Without the court’s injunction, HB 2 could have reduced the number of Texas abortion providers to eight.
In a matter of days, five of Texas’ eight legal abortion providers will operate under the Planned Parenthood banner, a special irony in light of state lawmakers’ professed hatred for the provider.
August 26 was Women’s Equality Day. But true to the spirit of Moral Mondays leader Rev. William Barber’s “moral fusion movement,” the discussion of “women’s issues” wasn’t limited to abortion or birth control.
The lawsuits challenging the contraception benefit in the Affordable Care Act are less about birth control and more about a larger strategy to use the First Amendment to challenge government regulatory power.
Rarely, if ever, are Black women interviewed in the neighborhoods where they live and asked about a policy’s impact on their lives. As such, I felt it was high time for me to ask Black women in my community about their lived experiences with, and connection to, the laws that secured their right to vote.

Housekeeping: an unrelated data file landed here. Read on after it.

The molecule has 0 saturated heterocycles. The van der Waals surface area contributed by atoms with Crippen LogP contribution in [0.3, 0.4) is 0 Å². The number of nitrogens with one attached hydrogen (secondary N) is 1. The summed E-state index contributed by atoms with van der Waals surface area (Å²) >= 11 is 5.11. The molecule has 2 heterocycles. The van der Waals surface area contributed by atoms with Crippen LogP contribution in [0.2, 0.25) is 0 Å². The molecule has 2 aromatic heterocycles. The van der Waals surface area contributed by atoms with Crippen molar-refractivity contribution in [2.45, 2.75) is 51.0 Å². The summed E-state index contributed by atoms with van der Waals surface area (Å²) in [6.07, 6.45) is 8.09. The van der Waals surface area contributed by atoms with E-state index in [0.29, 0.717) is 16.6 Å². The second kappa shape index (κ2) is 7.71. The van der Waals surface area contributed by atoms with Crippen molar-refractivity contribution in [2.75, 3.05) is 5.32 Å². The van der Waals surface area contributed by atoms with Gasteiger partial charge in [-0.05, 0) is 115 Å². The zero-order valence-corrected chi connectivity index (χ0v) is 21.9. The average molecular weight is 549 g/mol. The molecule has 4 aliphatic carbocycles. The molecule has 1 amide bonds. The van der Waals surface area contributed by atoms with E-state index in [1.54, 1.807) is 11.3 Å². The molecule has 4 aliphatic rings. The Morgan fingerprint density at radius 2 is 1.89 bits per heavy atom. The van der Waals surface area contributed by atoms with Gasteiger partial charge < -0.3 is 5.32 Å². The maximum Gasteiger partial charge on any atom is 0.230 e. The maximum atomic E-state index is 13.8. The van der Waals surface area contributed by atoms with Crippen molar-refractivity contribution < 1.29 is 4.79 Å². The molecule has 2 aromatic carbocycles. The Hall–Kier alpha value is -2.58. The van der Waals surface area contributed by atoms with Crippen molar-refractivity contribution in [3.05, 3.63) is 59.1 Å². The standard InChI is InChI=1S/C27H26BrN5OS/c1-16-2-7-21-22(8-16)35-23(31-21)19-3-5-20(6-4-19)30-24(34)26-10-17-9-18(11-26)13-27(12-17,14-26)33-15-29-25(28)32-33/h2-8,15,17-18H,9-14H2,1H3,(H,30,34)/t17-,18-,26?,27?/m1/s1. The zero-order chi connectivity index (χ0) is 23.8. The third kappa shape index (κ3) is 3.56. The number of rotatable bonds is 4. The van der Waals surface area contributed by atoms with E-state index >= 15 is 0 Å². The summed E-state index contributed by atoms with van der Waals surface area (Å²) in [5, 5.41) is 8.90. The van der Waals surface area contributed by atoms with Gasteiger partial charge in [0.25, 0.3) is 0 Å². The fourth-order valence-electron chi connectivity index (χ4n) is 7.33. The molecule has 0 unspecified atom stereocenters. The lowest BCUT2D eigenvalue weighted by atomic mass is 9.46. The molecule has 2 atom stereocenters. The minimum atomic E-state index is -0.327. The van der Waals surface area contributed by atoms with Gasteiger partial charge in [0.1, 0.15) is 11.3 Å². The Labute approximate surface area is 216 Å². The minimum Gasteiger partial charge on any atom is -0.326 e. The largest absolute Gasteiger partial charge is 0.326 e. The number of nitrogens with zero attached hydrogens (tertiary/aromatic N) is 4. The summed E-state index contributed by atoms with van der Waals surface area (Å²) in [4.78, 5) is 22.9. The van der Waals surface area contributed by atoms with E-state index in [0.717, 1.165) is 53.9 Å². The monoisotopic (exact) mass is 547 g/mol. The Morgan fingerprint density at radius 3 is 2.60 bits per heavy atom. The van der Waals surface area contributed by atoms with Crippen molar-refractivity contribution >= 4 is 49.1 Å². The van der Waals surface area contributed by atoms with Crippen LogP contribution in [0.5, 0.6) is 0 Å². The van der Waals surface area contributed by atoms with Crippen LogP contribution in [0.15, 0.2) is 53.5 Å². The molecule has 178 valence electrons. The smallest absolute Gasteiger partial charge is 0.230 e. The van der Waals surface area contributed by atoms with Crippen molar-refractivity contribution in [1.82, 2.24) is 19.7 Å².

Critics of the Ohio governor say his appointment this month of Richard “Rick” Hodges to serve as the new director of the state’s health department is politically motivated and potentially illegal.
The policy changes proposed by the Illinois Department of Healthcare and Family Services would, among other things, increase Medicaid funding for health-care providers to provide birth control for women patients as well as vasectomies for men.
As September 1 grows closer, a dozen more Texas abortion clinics prepare to close their doors, leaving just eight legal abortion facilities.
Organizers thought it was important to incorporate Women’s Equality Day in the Moral Week of Action since many of the policies at issue, including the state’s recent voter identification law, adversely affect women.
The Obama administration announced another change to the religious accommodation to the birth control benefit, and predictably conservatives hate it.